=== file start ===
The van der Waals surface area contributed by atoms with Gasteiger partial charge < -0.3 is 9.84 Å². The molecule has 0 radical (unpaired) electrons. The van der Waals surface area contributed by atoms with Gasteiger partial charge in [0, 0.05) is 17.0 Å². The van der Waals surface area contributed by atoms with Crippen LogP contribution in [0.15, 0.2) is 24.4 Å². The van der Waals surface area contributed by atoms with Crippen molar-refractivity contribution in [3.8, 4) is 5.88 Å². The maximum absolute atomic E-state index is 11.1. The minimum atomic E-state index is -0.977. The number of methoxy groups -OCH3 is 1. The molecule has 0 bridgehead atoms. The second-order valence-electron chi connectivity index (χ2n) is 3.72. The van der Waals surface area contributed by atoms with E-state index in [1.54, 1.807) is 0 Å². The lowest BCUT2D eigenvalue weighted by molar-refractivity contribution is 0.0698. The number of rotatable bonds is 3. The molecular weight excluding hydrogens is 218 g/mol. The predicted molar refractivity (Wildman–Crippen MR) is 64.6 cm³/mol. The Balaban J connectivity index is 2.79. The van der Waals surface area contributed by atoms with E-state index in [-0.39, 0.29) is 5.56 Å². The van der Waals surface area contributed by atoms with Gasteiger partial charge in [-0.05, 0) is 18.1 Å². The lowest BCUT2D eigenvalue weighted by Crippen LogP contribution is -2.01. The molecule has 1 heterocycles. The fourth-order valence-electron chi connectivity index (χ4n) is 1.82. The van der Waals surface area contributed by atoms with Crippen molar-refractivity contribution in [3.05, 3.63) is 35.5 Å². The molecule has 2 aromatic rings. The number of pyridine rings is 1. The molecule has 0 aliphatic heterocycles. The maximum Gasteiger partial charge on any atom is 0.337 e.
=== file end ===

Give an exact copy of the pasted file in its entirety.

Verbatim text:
The van der Waals surface area contributed by atoms with Gasteiger partial charge < -0.3 is 9.84 Å². The molecule has 0 radical (unpaired) electrons. The van der Waals surface area contributed by atoms with Gasteiger partial charge in [0, 0.05) is 17.0 Å². The van der Waals surface area contributed by atoms with Crippen LogP contribution in [0.15, 0.2) is 24.4 Å². The van der Waals surface area contributed by atoms with Crippen molar-refractivity contribution in [3.8, 4) is 5.88 Å². The maximum absolute atomic E-state index is 11.1. The minimum atomic E-state index is -0.977. The number of methoxy groups -OCH3 is 1. The molecule has 0 bridgehead atoms. The second-order valence-electron chi connectivity index (χ2n) is 3.72. The van der Waals surface area contributed by atoms with E-state index in [1.54, 1.807) is 0 Å². The lowest BCUT2D eigenvalue weighted by molar-refractivity contribution is 0.0698. The number of rotatable bonds is 3. The molecular weight excluding hydrogens is 218 g/mol. The predicted molar refractivity (Wildman–Crippen MR) is 64.6 cm³/mol. The Balaban J connectivity index is 2.79. The van der Waals surface area contributed by atoms with E-state index in [-0.39, 0.29) is 5.56 Å². The van der Waals surface area contributed by atoms with Gasteiger partial charge in [-0.05, 0) is 18.1 Å². The lowest BCUT2D eigenvalue weighted by Crippen LogP contribution is -2.01. The molecule has 1 heterocycles. The fourth-order valence-electron chi connectivity index (χ4n) is 1.82. The van der Waals surface area contributed by atoms with Crippen molar-refractivity contribution in [3.05, 3.63) is 35.5 Å². The molecule has 2 aromatic rings. The number of pyridine rings is 1. The molecule has 0 aliphatic heterocycles. The maximum Gasteiger partial charge on any atom is 0.337 e.